The New Year Opens in the Middle East

Whatever else 2012 turns out to be, it is already shaping up as a year of crisis in the Middle East.

Foreign Policy says that the Obama administration is secretly preparing “to assist the Syrian opposition, including gaming out the unlikely option of setting up a no-fly zone in Syria and preparing for another major diplomatic initiative.”  State now accepts that the Assad regime is doomed and the time has come to lay contingency plans .


the administration does see the status quo in Syria as unsustainable. The Bashar al Assad regime is a “dead man walking,” State Department official Fred Hof said this month. So the administration is now ramping up its policymaking machinery on the issue. After several weeks of having no top-level administration meetings to discuss the Syria crisis, the National Security Council (NSC) has begun an informal, quiet interagency process to create and collect options for aiding the Syrian opposition, two administration officials confirmed to The Cable.

The process, led by NSC Senior Director Steve Simon, involves only a few select officials from State, Defense, Treasury, and other relevant agencies. The group is unusually small, presumably to prevent media leaks, and the administration is not using the normal process of Interagency Policy Committee (IPC), Deputies Committee (DC), or Principals Committee (PC) meetings, the officials said

But they are late to the party and the FP reported an administration wracked by diplomatic infighting,  with parts of the bureaucracy apparently forging ahead behind a cloud of leaks following “several weeks of having no top-level” involvement in the issue.

The reason given for its slow movement was caution.  “What happens in Libya stays in Libya, but that is not going to happen in Syria. The stakes are higher … Due to the incredible and far-reaching ramifications of the Syrian problem set, people are being very cautious,” an official said.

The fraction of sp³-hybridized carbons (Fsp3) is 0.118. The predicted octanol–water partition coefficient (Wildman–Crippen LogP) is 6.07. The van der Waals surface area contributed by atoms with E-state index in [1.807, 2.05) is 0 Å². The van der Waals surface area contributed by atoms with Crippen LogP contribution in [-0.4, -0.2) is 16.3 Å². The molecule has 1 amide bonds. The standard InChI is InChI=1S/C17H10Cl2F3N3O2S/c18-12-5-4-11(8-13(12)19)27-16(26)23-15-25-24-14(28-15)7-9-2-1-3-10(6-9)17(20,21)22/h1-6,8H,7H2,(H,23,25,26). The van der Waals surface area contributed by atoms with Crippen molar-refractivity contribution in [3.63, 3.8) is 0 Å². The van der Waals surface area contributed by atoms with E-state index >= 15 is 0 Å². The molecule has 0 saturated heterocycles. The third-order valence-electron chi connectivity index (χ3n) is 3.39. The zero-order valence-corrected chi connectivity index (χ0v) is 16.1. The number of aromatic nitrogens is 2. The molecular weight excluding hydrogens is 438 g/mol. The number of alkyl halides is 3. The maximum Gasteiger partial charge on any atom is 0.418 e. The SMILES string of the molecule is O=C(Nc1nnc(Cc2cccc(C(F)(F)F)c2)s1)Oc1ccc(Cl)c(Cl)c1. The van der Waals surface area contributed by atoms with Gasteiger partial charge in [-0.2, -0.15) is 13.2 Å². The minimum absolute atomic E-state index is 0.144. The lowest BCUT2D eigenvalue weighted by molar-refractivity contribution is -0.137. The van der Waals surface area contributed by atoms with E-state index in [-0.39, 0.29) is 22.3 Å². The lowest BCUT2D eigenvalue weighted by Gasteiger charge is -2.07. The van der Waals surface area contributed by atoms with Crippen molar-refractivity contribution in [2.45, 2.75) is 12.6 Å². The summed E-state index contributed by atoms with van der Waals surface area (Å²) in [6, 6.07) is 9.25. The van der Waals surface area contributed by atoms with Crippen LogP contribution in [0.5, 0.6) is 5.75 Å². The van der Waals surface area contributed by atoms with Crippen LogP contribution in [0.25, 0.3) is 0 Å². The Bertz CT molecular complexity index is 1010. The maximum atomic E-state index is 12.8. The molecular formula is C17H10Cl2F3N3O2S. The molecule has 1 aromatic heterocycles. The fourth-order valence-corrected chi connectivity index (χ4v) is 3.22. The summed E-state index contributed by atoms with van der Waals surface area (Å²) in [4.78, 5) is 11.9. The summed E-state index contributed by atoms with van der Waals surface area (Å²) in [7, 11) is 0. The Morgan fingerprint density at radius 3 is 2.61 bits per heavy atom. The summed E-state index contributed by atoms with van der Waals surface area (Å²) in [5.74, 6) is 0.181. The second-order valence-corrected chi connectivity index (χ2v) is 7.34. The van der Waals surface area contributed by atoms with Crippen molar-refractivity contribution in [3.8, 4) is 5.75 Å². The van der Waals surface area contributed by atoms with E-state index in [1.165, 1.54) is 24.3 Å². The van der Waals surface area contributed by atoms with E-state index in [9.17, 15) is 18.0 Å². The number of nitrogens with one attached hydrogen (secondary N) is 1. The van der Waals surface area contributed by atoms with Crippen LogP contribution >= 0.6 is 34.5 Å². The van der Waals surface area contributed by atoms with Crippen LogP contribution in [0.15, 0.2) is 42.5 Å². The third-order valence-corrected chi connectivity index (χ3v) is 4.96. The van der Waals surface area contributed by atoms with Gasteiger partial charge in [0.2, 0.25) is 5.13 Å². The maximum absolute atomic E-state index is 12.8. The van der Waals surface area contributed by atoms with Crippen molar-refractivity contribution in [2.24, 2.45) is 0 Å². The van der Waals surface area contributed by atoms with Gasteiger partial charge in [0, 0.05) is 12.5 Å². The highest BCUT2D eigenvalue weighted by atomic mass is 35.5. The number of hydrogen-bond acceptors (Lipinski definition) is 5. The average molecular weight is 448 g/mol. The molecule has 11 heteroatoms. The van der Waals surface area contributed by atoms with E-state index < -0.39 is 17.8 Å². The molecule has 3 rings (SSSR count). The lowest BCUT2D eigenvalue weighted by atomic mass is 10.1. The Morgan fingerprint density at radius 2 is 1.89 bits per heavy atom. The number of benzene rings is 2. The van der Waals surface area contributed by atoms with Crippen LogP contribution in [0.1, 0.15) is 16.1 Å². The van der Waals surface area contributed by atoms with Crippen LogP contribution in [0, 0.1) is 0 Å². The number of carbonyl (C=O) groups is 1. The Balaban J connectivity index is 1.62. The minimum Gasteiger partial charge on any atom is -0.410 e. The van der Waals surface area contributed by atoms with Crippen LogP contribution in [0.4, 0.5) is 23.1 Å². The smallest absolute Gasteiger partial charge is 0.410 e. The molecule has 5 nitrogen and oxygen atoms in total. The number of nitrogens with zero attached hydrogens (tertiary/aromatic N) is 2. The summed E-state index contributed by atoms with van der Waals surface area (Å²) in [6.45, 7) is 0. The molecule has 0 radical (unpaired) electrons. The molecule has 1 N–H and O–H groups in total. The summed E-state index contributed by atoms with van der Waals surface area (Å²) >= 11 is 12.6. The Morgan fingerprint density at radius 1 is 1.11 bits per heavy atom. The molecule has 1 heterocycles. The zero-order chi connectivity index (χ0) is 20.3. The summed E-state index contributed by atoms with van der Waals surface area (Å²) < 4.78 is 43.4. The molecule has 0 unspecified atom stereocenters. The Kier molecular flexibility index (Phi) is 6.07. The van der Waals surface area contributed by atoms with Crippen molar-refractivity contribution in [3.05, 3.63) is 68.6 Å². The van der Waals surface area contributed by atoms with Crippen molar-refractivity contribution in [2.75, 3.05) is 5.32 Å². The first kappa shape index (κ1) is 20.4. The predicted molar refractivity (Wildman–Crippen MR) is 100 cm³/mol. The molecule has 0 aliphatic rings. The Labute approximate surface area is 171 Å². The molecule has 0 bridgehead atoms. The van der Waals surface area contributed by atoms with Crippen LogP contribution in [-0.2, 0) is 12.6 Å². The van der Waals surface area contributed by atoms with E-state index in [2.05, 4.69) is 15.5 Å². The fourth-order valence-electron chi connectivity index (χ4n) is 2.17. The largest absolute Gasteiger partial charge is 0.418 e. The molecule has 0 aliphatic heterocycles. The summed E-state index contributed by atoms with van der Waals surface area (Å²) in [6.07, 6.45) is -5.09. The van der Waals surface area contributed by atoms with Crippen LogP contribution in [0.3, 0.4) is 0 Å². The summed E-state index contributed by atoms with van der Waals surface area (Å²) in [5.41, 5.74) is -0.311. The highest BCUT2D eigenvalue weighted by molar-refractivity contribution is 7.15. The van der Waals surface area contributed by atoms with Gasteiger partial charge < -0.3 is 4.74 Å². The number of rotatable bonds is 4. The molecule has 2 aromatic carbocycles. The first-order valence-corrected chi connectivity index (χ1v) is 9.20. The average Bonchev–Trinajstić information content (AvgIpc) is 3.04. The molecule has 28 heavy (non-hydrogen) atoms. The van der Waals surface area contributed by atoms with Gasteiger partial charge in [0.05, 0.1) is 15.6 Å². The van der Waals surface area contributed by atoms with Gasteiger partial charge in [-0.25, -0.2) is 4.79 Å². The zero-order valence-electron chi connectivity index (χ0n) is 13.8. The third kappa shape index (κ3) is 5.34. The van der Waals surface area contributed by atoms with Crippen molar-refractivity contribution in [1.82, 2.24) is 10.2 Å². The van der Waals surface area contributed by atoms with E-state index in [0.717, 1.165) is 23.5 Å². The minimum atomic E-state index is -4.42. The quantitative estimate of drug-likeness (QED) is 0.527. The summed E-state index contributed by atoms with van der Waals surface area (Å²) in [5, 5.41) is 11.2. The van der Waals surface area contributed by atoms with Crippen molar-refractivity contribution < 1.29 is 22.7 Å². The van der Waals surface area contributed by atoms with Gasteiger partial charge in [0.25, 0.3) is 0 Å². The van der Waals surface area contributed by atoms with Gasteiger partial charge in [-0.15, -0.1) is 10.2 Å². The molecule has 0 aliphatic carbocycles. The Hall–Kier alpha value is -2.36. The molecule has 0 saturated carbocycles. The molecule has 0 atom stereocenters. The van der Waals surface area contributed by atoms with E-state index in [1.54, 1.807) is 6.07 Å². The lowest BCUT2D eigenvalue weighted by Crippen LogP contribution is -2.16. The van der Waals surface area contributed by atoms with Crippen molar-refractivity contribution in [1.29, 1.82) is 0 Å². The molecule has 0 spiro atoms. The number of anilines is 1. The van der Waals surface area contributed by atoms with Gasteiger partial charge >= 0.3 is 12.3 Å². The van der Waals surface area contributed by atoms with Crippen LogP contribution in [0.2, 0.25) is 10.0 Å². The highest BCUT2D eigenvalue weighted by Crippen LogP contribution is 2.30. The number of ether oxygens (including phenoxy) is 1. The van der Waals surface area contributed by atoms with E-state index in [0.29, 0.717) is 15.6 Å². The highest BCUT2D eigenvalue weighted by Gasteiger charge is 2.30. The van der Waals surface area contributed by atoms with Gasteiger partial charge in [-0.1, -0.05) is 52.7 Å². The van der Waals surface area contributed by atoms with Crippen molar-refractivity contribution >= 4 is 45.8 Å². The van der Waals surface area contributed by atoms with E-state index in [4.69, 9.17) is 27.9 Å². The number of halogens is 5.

“The criticism could be we’re not doing enough to change the status quo because we’re leading from behind. But the reason we are being so cautious is because when you look at the possible ramifications, it’s mindboggling.” …

A power vacuum in the country, loose weapons of mass destruction, a refugee crisis, and unrest across the region are just a few of the problems that could attend the collapse of the Assad regime …


But if the time for action was yesterday, bureaucratic turf wars within the administration made it hard to even send medical supplies to Syrian oppositionists.

This summer, when the issue of sending emergency medical equipment into Syria came up in a formal interagency meeting, disputes over jurisdiction stalled progress on the discussion, officials told The Cable. No medical aid was sent.

So for now, the administration is content to let the Arab League monitoring mission play out and await its Jan. 20 report. The officials said that the administration hopes to use the report to begin a new diplomatic initiative in late January at the U.N. Security Council to condemn Assad and authorize direct assistance to the opposition.

The same tentative approach was evident in the administration’s approach to Israel’s concern about Iranian nuclear weapons. Eli Lake reports that “the Obama administration is trying to assure Israel privately that it would strike Iran militarily if Tehran’s nuclear program crosses certain ‘red lines’ — while attempting to dissuade the Israelis from acting unilaterally.”  The nuanced sophistication of the administration is apparently driving Israel crazy.

The stakes are immensely high, and the distrust that Israelis feel toward the president remains a complicating factor …